Theranos founder takes witness stand in fraud trial
Deliberations are ongoing to decide the fate of Elizabeth Holmes, who is accused of fraud as a result of lying about her blood-testing start-up Theranos to patients and investors.
A jury has begun deliberations in the trial of Elizabeth Holmes, who is accused of lying about her blood-testing start-up Theranos to patients and investors.
Theranos falsely said it could detect diseases with a few drops of blood knowingly misleading investors, doctors, and patients about her startup's blood testing capabilities in order to take their money.
The prosecution argued that Ms. Holmes lied when her "house of cards" faced financial failure.
Elizabeth Holmes had confessed to the jury in her criminal fraud trial on Tuesday that she personally used the letterhead of Pfizer and Schering-Plough on documents sent to potential business partners and investors without the two companies' knowledge or consent.
Her step came to give the impression that the pharmaceutical companies were endorsing Theranos devices, when in fact they had distanced themselves from the startup.
By doing so, "she chose fraud over business failure. She chose to be dishonest with investors and with patients," prosecutor Jeffrey Schenk said in his closing remarks at the San Jose federal court where the trial has been underway for more than three months. "That choice was not only callous, it was criminal," he added.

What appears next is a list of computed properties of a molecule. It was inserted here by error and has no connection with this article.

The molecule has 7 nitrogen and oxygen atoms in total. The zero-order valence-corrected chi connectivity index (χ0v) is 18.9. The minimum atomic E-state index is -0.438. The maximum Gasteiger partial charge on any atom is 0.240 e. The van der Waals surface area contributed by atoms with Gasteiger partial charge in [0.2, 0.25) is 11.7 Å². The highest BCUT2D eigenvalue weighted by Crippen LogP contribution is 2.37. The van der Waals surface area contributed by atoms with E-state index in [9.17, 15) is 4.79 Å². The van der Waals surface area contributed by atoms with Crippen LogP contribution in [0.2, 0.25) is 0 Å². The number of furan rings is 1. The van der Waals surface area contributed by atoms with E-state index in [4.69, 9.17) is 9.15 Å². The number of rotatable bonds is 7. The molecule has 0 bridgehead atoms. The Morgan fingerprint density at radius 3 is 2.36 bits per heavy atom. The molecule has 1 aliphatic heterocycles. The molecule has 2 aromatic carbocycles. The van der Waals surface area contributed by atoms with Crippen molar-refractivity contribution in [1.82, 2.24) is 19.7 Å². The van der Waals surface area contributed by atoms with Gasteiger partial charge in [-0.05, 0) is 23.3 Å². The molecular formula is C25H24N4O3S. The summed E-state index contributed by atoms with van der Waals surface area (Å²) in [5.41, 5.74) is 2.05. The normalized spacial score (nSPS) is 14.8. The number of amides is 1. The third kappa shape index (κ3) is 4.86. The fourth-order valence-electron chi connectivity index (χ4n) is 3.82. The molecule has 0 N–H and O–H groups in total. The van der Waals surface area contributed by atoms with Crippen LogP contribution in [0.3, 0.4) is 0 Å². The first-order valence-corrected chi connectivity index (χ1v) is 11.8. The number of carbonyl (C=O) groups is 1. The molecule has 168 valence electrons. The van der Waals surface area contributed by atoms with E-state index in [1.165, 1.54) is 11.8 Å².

Holmes said she had to intention to deceive anyone but was merely attempting to acknowledge other work Theranos had done with the relevant pharma companies.
Still, it was a mistake, she admitted.
"I wish I'd done it differently," said Holmes, speaking behind a plexiglass-enclosed witness box.
Ms. Holmes, 37, is facing nine counts of wire fraud and two counts of conspiracy, with each carrying a maximum sentence of 20 years in prison.
The jury comprising eight men and four women at the court in San Jose, California, will resume deliberations on Monday after being handed the case on Friday afternoon.
For years, Holmes claimed that with a tiny finger prick of blood, people would have more control over their health by allowing them to test for hundreds of conditions; an option made possible by Thoranos.
Ms. Holmes was able to raise more than $900m from billionaires such as media magnate Rupert Murdoch and tech mogul Larry Ellison.
In 2014, the company was estimated to be worth $9 billion, more than the value of Uber and Spotify at the time.
But not long after, regulators and the media began asking probing questions about the efficacy of the technology, setting the company's downfall.